State Roundup, December 27, 2010

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STATE CUTS: Gov. Martin O’Malley is considering across-the-board cuts in local education funding, a reduction in payments to mental health providers who serve the poor and a shift of hundreds of millions of dollars in teacher pension costs to the state’s counties to close the state’s budget gap, John Wagner reports for the Post.

Some lawmakers say extending a tax on Maryland’s highest earners might be a means of filling financial holes, writes Sarah Breitenbach of the Gazette.

Red Maryland’s Matt Johnson has issued a New Year’s resolution: To call lawmakers and the state on budget crap when he sees it.

TAX CUT MYTHS: Columnist Tim Rowland of the Hagerstown Herald Mail writes that myths about the benefits of cutting taxes abound.

WIND POWER: A bill requiring utilities to enter into long-term purchasing agreements for wind-generated power is in the works for the 2011 General Assembly, with supporters and opponents getting ready to air the issue, Barbara Pash reports for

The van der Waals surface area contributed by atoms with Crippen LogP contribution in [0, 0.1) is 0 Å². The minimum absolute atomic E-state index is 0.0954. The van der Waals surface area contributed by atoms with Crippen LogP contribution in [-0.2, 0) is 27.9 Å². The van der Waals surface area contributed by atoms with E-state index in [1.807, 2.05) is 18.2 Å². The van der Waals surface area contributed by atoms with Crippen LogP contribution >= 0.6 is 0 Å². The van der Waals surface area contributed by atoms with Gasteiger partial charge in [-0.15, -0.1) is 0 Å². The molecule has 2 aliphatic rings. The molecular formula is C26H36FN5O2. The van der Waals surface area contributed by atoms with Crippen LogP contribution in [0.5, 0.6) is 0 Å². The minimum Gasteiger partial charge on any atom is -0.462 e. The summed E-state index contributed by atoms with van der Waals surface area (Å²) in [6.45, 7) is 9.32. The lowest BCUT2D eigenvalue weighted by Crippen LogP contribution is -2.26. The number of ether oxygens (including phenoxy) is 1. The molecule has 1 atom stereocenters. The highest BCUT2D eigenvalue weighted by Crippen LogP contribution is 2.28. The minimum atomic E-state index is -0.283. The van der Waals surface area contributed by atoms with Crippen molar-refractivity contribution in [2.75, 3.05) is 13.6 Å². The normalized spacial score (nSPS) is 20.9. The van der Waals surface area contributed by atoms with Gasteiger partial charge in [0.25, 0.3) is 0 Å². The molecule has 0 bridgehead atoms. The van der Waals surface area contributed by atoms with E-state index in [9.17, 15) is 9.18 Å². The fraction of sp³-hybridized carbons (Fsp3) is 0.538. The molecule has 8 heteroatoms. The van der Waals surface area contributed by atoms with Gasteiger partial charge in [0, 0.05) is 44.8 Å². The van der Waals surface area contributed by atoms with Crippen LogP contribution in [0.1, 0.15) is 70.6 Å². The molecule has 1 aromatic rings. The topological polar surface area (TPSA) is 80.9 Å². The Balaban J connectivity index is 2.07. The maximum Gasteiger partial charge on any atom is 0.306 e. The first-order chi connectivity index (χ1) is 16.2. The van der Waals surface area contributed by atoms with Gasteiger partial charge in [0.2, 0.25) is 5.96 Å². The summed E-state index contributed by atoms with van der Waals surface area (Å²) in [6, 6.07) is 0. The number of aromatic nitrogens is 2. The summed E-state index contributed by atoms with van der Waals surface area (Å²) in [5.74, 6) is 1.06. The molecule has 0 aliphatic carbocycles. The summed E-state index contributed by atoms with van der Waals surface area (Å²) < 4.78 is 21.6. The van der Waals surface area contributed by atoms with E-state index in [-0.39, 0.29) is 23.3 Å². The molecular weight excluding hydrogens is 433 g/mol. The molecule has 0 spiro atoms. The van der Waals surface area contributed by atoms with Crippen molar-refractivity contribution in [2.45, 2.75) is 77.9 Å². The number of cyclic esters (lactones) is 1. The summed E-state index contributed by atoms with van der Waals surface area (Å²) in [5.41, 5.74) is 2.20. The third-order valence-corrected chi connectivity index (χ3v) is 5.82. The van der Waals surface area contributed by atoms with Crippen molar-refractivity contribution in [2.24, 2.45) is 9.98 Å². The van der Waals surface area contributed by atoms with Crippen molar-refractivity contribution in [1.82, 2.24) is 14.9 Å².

ROCKY SLOTS: Allegany County legislators say dramatic changes, such as reducing the amount of taxes paid by a casino owner, are needed to entice developers to take a chance on the Rocky Gap slots parlor while simultaneously taking ownership of the 12-year-old resort, which is due for major renovations, Sarah Breitenbach of the Gazette reports.

DISPEL WINE MYTHS: A report on shipping wine, commissioned by Comptroller Peter Franchot, dispels the myths that allowing wine shipments will result in financial disaster to wholesalers and retailers, writes the editorial board for the Annapolis Capital.

And the Salisbury Daily Times editorial board also weighed in on direct shipping of wine, also calling for the shipping ban’s repeal.

NEWSMAKERS? The Daily Record is seeking reader suggestions for its Maryland Newsmakers column, in which they will interview the state’s movers and shakers about the issues.